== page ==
Biden isn’t waiting for Trump’s help to persuade MAGA supporters to get vaccinated
WASHINGTON – The Biden administration isn’t waiting for help from former President Donald Trump to persuade his followers to get the COVID-19 vaccine.
“I discussed it with my team, and they say the thing that has more impact than anything Trump would say to the MAGA folks is what the local doctor, what the local preacher, what the local people in the community say,” President Joe Biden said Monday.
His comments follow a recent PBS NewsHour/NPR/Marist poll that found the top groups against getting a vaccine are Republican men and Trump supporters.
About 4 in 10 Republicans said they would not get one of the three federally approved coronavirus vaccines, compared with less than 15% of Democrats.
On Sunday, Dr. Anthony Fauci said it “would make all the difference in the world” if Trump would participate in a vaccination campaign aimed at his followers.
“He’s such a strongly popular person. I cannot imagine that if he comes out that they would not get vaccinated,” Fauci said on “Fox News Sunday.” “It would be very helpful to the effort for that to happen.”
But polls also show that most Republicans trust their own doctor or health care provider, White House press secretary Jen Psaki said Monday.
“If former President Trump woke up tomorrow and wanted to be more vocal about the safety and efficacy of the vaccine, certainly we support that,” she said. “But there are a lot of different ways to engage, to reach out, to ensure that people of a range of political support and backing know the vaccine is safe and effective.”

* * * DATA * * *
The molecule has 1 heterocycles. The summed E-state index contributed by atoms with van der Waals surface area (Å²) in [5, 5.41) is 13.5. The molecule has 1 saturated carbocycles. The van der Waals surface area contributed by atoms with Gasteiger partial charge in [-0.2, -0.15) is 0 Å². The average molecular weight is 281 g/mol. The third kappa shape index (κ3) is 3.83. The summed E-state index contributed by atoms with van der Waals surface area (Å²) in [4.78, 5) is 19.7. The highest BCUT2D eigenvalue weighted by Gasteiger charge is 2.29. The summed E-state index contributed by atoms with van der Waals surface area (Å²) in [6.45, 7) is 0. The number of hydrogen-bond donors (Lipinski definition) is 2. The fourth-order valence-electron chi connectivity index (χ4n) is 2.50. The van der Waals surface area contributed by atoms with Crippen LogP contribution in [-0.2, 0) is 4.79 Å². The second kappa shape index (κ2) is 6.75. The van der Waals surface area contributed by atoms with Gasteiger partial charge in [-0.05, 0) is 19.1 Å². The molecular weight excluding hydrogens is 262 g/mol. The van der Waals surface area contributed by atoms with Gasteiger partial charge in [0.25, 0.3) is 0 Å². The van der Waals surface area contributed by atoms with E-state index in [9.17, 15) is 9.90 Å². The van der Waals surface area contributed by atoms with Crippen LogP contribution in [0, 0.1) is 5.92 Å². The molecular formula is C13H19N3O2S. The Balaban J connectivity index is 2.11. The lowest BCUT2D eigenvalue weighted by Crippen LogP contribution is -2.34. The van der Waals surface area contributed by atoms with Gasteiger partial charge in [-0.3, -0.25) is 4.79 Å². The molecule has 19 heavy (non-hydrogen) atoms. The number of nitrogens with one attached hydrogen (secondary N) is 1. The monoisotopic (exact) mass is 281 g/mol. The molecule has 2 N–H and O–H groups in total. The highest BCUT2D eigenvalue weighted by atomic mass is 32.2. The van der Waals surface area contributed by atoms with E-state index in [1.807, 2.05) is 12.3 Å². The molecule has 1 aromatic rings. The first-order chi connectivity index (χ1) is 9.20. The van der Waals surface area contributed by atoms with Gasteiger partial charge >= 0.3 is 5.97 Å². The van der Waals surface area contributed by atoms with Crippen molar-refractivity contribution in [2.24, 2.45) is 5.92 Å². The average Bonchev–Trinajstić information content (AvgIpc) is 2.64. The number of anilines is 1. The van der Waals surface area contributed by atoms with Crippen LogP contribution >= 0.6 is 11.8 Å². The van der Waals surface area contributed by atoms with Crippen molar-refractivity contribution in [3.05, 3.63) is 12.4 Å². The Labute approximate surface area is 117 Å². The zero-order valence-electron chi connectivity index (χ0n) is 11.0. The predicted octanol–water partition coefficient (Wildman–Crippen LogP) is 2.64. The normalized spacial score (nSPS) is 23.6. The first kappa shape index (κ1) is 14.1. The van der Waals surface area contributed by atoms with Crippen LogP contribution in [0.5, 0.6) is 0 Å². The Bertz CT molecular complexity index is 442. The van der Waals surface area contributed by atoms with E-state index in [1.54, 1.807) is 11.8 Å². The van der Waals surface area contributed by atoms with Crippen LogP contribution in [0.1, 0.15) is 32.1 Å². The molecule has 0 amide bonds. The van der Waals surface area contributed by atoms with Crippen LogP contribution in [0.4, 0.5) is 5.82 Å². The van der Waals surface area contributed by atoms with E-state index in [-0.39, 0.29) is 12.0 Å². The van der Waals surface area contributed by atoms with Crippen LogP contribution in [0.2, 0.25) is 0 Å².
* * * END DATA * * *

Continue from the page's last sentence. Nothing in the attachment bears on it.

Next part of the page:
She said administration officials are working with conservative groups, faith leaders and others with a strong voice in rural America.
That includes NASCAR, the County Music Association, the National Rural Health Association, the National Farmers Union and NTCA-The Rural Broadband Association.
Fauci and Dr. Francis Collins, head of the National Institutes of Health, will be talking with evangelical leaders Tuesday on how to partner with them.
In an interview this month with the Christian Broadcasting Network, Collins spoke as “a scientist who is also a Christian.”
“This is an answer to a lot of prayers,” Collins said of the vaccines.
The White House tweeted out Monday a public service announcement featuring all the living former presidents except Trump encouraging people to get vaccinated.
“Four presidents. Two political parties. One clear message: Get vaccinated when it’s available to you,” the White House tweeted.
That ad wasn’t persuasive to a recent focus group of vaccine-hesitant Trump voters, according to The Washington Post. But the group also wasn’t keen on hearing from Trump, indicating messaging from someone outside of the political realm would be more effective.
Biden, on Monday, urged “all local docs and ministers and priests to talk about why, why it’s important to get that vaccine.”
“And even after that,” he continued, “until everyone is in fact vaccinated, to wear this mask.”